- David McNeal: Two years ago when I was new to California and to the race scene, and not knowing a sou,l I approached MMX during ‘cross season about racing on the Masters 35+ SPY team with the promise to put the best eyewear in the world on the podium in CX. With an open heart and an open mind, MMX threw me a kit and some SPY Alpha’s without any questions, and thanks to the team’s support I was able to get 3rd in the Master 35+ overall series, as well as win in the Masters 35+ SoCal CX series. I couldn’t have done it without the awesome support from SPY, GIANT, and RIDE Cyclery. Of course, getting to pedal in the SQUADRA kits designed by Joe Yule at STAGE ONE SPORTS made a difference as well. Light-as-air GIRO helmets, BHL supplements, and the best ‘cross footwear on the market made by BONT made me feel like I was a UCI pro racing in Europe. Most of all, though, I’m profoundly grateful to the SPY-GIANT-RIDE team that has helped me make Southern California my new home, and to my teammates who have made me part of their SGR family. And thanks as well to Seth for his write-ups and most of all for the post-race beer hand-ups. I couldn’t be prouder to be an ambassador for this team.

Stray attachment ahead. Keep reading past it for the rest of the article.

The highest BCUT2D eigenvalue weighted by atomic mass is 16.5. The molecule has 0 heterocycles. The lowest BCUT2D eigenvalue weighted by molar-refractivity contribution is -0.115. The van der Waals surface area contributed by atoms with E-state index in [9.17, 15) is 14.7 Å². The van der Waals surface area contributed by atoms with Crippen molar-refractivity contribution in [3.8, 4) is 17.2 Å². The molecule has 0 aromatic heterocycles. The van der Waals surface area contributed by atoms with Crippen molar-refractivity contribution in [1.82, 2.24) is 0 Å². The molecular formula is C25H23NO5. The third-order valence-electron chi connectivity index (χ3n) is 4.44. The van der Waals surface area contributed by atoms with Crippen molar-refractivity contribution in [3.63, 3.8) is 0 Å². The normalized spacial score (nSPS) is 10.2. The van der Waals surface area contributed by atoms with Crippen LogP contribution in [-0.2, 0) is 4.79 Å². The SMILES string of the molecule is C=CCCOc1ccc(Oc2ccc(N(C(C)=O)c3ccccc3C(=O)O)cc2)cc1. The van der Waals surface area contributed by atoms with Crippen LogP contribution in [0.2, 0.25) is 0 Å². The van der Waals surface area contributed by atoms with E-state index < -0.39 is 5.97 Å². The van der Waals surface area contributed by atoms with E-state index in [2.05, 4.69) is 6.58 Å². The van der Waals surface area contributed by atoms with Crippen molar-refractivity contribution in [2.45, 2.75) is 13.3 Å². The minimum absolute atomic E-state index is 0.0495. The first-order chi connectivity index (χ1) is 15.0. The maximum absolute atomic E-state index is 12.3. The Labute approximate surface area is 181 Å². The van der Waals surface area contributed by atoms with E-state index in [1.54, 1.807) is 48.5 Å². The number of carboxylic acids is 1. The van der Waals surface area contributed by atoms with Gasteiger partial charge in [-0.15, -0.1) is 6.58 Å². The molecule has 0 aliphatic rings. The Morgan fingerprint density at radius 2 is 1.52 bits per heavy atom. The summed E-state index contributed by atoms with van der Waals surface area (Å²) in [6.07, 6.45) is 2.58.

- John Hatchitt: It’s impossible to single one of our amazing sponsors as the best. They’ve all had a huge impact on my racing this year. My SPY performance eyewear has come through again and again, helping me see better, protecting my eyes, and helping me look good on the bike! The first time I used my ZIPP 303’s, I was rolling down the hill from my house and thought, “Wow! These are the real deal!” They are fast, light, and amazingly smooth. I got them with the intention of using them only for ‘cross, and rode them to numerous podiums as well as my biggest ‘cross victory to date, the top step in the “UCI Cross After Dark.” Once the road season started I pulled off the knobbies and glued on road tires. They have been my go-to race wheels all season, with never a creak or an out-of-true wheel to date. My GIANT TCX ‘cross bike was incredible, and of course I love my STAGE ONE kits. Most of all, I love the team. It’s been a blast, and the only thing that’s going to be better is 2014!